Athleisure Sales Gain Traction in the U.K.

Total sales for the U.K. clothing market are also expected to rise 2.1 percent.

EUROPE–The current trends in athleisure are expected to bring the U.K. sports clothing market up to £2.5 billion in 2017, an 8 percent increase compared to 2016, according to U.K. research and consulting firm GlobalData.

The firm also reports that the total U.K. clothing market will rise by 2.1 percent this year, demonstrating how sportswear is outperforming other clothing segments.

Furthermore, gym fitness, swimming and running are the preferred activities among female consumers and each activity has seen an increase in participation over the year prior, according to GlobalData’s survey of 10,000 U.K. consumers. The firm also reports that the wellness trend has contributed to this shift, with health and fitness bloggers like Ella Woodward, Joe Wicks and Shaun T gaining substantial followings and raising awareness of healthy living and the benefits of regular exercise, which all supports the athleisure market.

“Sales growth in athleisure is set to peak in 2017 but it will remain a very popular category over the next five years, outperforming total clothing,” says Fiona Paton, retail analyst, GlobalData. “The health and wellbeing trend, influence on high profile fitness bloggers and continued investment from the government in initiatives such as improving cycle routes will increase consumer participation in sport and exercise–providing retailers with a larger, more varied activewear customer base.”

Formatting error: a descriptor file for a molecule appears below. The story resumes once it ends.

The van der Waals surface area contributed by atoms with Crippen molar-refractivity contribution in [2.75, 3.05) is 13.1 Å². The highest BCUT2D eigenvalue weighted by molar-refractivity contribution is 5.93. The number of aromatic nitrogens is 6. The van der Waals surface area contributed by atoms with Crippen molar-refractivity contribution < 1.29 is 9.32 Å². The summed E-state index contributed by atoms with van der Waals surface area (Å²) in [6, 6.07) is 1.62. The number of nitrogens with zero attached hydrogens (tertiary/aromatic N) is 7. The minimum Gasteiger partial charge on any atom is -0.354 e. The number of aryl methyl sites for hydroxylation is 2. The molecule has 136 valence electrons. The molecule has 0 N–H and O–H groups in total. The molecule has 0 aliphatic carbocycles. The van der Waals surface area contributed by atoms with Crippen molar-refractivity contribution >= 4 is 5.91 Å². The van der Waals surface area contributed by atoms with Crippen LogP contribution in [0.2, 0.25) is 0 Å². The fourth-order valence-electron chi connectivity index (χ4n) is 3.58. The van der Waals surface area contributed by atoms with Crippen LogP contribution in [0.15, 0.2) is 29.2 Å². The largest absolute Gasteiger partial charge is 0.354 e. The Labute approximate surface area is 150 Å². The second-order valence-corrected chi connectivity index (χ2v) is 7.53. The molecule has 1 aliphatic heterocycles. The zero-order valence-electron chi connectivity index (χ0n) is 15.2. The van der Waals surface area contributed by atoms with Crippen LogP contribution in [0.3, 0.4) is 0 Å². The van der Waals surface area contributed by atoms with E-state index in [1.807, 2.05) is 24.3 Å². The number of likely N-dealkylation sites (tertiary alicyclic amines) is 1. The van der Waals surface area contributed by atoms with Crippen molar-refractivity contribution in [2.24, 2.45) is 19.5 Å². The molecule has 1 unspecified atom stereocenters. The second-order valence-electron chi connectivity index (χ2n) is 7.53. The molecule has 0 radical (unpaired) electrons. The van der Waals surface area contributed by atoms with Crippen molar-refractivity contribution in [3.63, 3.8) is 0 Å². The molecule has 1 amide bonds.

Additionally, following the successful launch of third party sports brands this year, ASOS is planning to launch its own label sportswear range this November, which GlobalData believes will further increase activewear spend per head as well as ASOS’ foothold in the market.

“As fashion retailers such as New Look, Primark and ASOS invest in affordable, trend-led own brand sportswear ranges, female shoppers have access to more choice, will spend more on impulse and will purchase athleisure pieces in replacement of core casualwear items,” says Paton. “GlobalData believes non-sports specialists can lean on their fashion credentials and skills in interpreting seasonal trends quickly to ensure regular newness and that collections remain relevant, thereby forcing sports players such as Sports Direct to up their fashion game.”

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